For 84 years, a tall, straight pole made of Douglas fir supported the flag that flew above the southwest corner of the Bowdoin Quad. Of course, wood doesn’t last forever and this summer, the College replaced the original Memorial Flagpole with a 72-foot fiberglass pole that will be easier to maintain and should last quite a bit longer. The new pole also supports a larger flag — according to the experts the previous flag-to-flagpole ratio was a bit off.
Consigli Construction, which specializes in historic renovations, took down the old pole piece by piece in July. The company had to resort to using a high-pressured water hose to extract the base of the lodged pole, which ran all the way to the bottom of the granite monument. On August 19, the company erected the new pole, reattached the gilded eagle, and raised the new flag.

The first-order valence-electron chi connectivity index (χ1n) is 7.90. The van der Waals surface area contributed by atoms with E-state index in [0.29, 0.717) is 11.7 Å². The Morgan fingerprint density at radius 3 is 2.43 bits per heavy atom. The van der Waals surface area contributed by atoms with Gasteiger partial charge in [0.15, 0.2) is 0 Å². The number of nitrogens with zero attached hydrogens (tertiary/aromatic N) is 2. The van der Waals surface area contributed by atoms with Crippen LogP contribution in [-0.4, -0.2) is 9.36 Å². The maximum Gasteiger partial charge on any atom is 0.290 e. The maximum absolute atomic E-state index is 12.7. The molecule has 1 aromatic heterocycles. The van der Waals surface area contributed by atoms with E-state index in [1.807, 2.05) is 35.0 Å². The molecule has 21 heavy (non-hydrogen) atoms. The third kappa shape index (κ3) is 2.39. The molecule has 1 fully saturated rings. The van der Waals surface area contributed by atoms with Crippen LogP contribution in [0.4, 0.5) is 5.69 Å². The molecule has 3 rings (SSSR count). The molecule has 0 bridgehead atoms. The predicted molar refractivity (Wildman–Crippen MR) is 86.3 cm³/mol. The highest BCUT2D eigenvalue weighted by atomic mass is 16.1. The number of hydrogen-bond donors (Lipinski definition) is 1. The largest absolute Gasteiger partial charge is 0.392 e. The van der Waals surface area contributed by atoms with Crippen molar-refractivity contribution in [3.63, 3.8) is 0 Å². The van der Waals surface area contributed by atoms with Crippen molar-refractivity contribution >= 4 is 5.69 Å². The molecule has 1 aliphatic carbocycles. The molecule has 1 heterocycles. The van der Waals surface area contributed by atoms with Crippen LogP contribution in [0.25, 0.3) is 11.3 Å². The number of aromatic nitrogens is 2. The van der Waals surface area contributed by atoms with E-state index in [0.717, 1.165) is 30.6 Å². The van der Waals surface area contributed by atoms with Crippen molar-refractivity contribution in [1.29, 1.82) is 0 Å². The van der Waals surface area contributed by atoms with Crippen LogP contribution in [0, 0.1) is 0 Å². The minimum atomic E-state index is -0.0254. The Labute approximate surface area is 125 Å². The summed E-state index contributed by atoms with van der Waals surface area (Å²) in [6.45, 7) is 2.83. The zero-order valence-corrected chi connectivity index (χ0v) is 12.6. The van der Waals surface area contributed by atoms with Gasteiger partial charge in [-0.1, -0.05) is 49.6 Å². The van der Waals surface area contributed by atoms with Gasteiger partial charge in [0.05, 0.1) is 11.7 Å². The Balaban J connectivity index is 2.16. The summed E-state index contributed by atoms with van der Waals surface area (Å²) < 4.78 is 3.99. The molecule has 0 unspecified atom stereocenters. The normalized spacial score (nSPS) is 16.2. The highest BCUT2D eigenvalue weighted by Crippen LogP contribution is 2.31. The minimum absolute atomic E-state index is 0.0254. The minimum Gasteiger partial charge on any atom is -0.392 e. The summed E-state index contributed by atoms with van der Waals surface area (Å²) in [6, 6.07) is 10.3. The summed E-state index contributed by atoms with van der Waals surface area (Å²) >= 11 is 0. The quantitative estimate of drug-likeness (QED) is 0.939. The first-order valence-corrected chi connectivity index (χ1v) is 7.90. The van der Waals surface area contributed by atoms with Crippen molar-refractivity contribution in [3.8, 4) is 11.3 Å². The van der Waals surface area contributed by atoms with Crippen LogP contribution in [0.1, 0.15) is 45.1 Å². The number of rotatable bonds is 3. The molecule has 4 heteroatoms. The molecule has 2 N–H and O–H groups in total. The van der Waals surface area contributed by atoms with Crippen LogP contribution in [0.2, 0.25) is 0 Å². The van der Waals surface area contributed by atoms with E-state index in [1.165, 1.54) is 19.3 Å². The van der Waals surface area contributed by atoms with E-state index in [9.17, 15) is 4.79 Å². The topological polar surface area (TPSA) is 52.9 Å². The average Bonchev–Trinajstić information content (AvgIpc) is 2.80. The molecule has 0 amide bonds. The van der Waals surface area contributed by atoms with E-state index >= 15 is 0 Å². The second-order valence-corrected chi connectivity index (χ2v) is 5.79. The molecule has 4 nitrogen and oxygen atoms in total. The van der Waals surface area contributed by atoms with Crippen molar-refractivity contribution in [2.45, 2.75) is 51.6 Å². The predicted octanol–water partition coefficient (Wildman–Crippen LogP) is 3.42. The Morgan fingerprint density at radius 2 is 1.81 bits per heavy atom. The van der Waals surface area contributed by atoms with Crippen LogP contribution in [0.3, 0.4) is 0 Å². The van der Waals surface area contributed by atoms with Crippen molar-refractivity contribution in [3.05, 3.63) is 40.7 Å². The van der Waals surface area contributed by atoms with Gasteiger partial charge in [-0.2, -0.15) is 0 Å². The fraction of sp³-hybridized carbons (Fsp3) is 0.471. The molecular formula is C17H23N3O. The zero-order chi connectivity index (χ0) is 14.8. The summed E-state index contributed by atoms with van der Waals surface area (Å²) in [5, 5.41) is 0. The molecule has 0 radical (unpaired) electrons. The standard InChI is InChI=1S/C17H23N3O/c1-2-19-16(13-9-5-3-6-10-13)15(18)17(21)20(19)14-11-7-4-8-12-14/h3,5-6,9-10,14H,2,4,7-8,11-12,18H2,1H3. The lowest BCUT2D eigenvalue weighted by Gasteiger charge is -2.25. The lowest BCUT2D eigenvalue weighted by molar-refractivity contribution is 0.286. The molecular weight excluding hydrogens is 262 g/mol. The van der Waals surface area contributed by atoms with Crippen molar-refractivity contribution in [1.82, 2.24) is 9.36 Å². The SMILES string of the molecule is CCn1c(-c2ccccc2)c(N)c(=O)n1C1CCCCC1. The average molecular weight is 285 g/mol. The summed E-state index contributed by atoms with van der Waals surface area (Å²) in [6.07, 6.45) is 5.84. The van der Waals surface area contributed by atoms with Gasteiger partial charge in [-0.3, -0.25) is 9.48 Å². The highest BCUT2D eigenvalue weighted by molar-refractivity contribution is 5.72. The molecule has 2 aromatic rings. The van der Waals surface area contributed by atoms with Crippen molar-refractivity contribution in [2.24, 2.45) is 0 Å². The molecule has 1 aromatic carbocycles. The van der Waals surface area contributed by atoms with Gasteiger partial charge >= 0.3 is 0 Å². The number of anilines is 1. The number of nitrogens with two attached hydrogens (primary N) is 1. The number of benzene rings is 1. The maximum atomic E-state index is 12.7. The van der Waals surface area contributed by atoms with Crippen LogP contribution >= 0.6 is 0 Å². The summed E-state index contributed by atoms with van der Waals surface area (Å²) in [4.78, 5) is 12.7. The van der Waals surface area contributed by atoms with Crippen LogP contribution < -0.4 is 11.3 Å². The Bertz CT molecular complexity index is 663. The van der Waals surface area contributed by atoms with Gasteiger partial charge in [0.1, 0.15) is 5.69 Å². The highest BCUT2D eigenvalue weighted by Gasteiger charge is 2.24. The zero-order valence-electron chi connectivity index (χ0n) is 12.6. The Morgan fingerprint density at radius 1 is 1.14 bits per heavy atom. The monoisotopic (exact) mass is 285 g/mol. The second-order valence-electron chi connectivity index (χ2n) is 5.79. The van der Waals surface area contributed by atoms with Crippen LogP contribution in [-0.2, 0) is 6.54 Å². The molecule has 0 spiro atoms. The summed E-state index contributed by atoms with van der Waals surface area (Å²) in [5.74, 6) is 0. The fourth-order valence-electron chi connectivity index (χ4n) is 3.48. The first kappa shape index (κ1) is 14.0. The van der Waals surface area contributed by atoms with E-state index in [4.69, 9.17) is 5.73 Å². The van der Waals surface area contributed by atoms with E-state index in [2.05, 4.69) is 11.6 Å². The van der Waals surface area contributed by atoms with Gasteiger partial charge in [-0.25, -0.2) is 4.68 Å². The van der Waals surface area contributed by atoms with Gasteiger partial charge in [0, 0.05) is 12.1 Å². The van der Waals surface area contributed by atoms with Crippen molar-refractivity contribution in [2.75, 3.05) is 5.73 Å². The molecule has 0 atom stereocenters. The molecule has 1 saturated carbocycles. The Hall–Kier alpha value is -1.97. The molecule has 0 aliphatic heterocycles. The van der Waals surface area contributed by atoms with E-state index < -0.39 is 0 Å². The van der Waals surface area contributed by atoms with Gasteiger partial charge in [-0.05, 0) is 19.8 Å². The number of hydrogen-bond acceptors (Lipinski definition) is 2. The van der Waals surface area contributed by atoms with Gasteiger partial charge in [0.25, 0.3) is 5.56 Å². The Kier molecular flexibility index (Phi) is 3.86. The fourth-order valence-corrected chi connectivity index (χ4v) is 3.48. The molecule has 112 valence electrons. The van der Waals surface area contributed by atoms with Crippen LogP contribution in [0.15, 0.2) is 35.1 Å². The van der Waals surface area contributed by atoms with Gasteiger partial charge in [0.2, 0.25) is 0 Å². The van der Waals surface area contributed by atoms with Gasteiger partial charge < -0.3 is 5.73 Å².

History buffs will know that Bowdoin’s Memorial Flagpole was designed by famed architects McKim, Mead & White, the same firm that also designed the Walker Art Building, the Class of 1875 gate, Moulton Union, and the Curtis Pool. Less well-known is that the flagpole was supposed to be situated out in the middle of the Quad. A group of students didn’t like that idea, so one Saturday night in the spring of 1930, before the new pole could be erected, they decided to move the pole into the Bowdoin Chapel. President Sills was not amused, but in the end a compromise was struck and Bowdoin’s Memorial Flagpole found a permanent home between Gibson Hall and the Walker Art Building. Read more about the history of the Memorial Flagpole in this account by Patricia McGraw Anderson.